Cyprus Mail

Nestle misses sales estimates as price hikes deter shoppers


Nestle (NESN.S) reported full-year organic sales growth slightly below expectations on Thursday as the world’s biggest packaged food company continued to hike prices, prompting some shoppers to turn to competing brands.

Shares fell more than 4 per cent in early London trade to hit their lowest in almost four years.

Investors worry the world’s biggest packaged food company will struggle to woo customers back to its top-selling products like KitKat chocolate bars and Nescafe coffee even as it slows the pace of price increases this year.

The Swiss firm also said it expects organic sales growth of around 4 per cent in 2024, and a “moderate increase” in its underlying trading operating profit (UTOP) margin. The 2023 UTOP margin was 17.3 per cent, up by 40 basis points in constant currency.

Organic sales, which exclude the impact of currency movements and acquisitions, rose 7.2 per cent in the year ended Dec. 31, the company said. Analysts had on average expected organic sales growth of 7.4 per cent.

“Nestle finishes the year on a disappointing note,” Bernstein analyst Bruno Monteyne said.

“Guidance for 2024 organic growth of 4.0 per cent is below current consensus of 4.9 per cent and guidance for a moderate margin increase may put pressure on the current (margin) consensus of 17.7 per cent.”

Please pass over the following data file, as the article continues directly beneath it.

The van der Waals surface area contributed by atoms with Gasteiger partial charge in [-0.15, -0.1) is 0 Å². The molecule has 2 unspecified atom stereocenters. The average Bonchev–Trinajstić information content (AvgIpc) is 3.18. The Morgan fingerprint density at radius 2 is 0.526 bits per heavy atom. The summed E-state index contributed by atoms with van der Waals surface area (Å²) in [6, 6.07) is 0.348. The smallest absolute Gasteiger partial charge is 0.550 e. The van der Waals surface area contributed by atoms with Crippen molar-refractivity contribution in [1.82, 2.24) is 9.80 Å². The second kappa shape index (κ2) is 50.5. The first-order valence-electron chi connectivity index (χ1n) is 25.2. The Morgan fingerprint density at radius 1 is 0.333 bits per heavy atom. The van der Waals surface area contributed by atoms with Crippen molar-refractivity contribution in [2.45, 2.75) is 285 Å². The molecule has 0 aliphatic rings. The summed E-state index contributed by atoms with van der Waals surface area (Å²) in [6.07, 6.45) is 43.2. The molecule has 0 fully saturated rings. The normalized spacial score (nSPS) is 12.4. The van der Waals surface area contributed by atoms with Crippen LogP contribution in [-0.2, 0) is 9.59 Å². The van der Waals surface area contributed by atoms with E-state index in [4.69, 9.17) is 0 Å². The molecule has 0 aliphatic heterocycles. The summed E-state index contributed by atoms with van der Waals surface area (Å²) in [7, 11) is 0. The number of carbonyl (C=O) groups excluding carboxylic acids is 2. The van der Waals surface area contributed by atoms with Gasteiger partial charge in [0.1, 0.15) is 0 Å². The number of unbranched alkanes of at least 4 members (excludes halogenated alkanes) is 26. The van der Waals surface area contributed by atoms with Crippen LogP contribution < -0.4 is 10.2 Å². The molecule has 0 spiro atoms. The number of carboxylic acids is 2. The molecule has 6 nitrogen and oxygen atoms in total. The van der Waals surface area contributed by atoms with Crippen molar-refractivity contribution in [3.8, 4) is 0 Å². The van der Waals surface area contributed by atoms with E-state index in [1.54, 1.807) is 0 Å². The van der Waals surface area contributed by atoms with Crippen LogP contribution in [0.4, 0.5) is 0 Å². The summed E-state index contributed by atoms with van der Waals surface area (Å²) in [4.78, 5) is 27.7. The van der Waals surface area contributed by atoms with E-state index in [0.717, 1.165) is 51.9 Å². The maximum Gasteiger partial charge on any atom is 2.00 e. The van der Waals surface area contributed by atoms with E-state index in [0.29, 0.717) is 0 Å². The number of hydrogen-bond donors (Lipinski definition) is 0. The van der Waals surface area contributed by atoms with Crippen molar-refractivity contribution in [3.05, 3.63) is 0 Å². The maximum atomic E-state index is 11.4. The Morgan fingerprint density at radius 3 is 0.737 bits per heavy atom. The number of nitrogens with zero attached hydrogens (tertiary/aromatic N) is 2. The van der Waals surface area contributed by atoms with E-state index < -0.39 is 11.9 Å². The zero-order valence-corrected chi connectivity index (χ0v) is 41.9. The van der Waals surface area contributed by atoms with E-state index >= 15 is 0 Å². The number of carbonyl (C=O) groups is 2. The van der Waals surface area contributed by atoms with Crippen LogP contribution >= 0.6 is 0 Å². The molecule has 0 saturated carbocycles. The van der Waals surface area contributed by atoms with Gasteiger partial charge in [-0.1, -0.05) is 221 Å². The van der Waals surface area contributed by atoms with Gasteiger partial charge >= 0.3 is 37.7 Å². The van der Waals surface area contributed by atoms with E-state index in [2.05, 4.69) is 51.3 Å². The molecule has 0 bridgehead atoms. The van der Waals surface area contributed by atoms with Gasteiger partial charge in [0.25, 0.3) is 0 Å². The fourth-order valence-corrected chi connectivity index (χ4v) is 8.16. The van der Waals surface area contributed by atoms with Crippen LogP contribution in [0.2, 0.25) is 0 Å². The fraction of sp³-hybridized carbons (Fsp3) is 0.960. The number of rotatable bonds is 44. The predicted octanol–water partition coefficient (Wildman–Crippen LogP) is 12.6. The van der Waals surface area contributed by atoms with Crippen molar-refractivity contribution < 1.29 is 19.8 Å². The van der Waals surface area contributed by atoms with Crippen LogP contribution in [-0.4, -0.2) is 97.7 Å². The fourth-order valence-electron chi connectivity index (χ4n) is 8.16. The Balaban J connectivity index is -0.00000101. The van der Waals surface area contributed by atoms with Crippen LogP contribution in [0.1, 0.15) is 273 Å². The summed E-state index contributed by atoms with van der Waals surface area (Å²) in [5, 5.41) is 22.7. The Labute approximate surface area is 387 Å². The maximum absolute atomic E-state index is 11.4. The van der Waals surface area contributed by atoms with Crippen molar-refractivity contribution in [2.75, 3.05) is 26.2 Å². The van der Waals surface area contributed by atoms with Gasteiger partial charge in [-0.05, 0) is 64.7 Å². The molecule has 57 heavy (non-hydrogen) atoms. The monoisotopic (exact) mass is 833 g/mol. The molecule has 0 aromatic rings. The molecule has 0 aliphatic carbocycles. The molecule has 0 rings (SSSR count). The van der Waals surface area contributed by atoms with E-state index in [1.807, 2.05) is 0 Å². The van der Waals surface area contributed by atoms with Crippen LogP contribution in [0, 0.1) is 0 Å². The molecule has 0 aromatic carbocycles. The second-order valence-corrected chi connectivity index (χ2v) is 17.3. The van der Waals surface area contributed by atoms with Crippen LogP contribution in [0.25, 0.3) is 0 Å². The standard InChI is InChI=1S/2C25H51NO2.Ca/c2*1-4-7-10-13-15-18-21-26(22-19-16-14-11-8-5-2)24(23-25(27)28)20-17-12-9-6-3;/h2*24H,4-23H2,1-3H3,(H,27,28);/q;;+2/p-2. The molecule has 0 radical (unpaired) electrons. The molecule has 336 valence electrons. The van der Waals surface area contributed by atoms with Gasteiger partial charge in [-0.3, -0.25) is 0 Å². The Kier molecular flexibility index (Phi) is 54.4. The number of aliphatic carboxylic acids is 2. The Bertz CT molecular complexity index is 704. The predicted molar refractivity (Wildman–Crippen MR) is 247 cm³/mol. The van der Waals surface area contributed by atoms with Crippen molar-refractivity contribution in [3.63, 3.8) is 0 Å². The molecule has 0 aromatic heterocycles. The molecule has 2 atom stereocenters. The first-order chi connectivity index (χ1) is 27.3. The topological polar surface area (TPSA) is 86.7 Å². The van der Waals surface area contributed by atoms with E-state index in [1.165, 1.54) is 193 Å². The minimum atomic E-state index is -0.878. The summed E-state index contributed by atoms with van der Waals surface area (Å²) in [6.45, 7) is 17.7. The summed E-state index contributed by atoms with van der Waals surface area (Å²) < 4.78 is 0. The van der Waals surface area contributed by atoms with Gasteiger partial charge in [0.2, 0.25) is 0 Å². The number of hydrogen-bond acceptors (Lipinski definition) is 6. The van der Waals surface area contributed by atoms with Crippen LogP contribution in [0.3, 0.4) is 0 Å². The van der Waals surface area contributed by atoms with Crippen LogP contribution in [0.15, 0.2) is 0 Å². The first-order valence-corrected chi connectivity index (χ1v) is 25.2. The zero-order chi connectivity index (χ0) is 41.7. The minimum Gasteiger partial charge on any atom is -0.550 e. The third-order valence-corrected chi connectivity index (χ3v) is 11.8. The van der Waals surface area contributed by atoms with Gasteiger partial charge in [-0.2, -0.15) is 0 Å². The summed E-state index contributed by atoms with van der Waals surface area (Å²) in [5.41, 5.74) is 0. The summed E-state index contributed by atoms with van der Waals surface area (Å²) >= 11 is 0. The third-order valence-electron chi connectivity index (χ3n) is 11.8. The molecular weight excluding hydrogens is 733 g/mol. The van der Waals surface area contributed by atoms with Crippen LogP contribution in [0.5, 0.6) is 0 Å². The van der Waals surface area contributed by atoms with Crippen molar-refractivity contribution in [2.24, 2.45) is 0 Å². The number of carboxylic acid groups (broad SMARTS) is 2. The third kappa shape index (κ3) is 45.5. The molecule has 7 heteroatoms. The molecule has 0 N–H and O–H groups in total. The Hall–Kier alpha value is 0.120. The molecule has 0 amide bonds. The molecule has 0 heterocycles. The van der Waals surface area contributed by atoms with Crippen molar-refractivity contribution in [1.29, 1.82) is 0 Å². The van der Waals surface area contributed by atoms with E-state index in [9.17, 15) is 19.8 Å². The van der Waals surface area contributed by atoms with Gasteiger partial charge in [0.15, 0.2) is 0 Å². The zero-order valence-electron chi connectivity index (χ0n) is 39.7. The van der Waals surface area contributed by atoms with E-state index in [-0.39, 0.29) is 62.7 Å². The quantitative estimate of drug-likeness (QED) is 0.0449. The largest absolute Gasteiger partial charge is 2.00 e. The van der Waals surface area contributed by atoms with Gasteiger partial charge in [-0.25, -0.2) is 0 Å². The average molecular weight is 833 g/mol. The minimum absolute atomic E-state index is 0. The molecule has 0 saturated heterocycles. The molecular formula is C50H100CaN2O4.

However, Nestle’s net profit rose sharply by about 20 per cent to 11.2 billion Swiss francs ($12.76 billion).

The packaged goods industry has for more than two years hit shoppers with higher prices, citing higher input costs that started with the COVID-19 pandemic and were exacerbated by Russia’s invasion of Ukraine.

Everything from sunflower oil to freight has become more expensive, taking a toll on global supply chains.

This quarter however companies have said 2024 prices will rise at a much slower rate.

“Pricing will be a lot lower this year than last year,” Nestle CEO Mark Schneider said on a call with journalists. “Growth going forward this year is going to be a lot more volume and mix based.”



The results may fuel the debate among investors and analysts over whether companies have pushed price rises too far.

They have called on consumer goods companies to focus more on marketing and innovation, amid a cost of living crisis that is seeing retailers’ private label brands stealing market share.

Barclays analyst Warren Ackerman said the main questions for investors will be how Nestle can recover volumes and whether it has increased prices too much.

“The acid test will be improving market share momentum and innovation to drive (volume) in FY24,” he said.

Nestle’s full-year sales fell by 1.5 per cent to about 93 billion Swiss francs, missing estimates of 93.68 billion Swiss francs.

Its full-year 7.5 per cent price increases met the average analyst estimate. Real internal growth – or sales volumes – for the period fell 0.3 per cent versus expectations of a 0.1 per cent decline.

Sales volumes in the fourth quarter turned positive, rising 0.4 per cent.

Rival packaged food company Unilever (ULVR.L), which slowed price hikes notably in the fourth quarter, also reported a return to higher volumes for that period.

($1 = 0.8777 Swiss francs)

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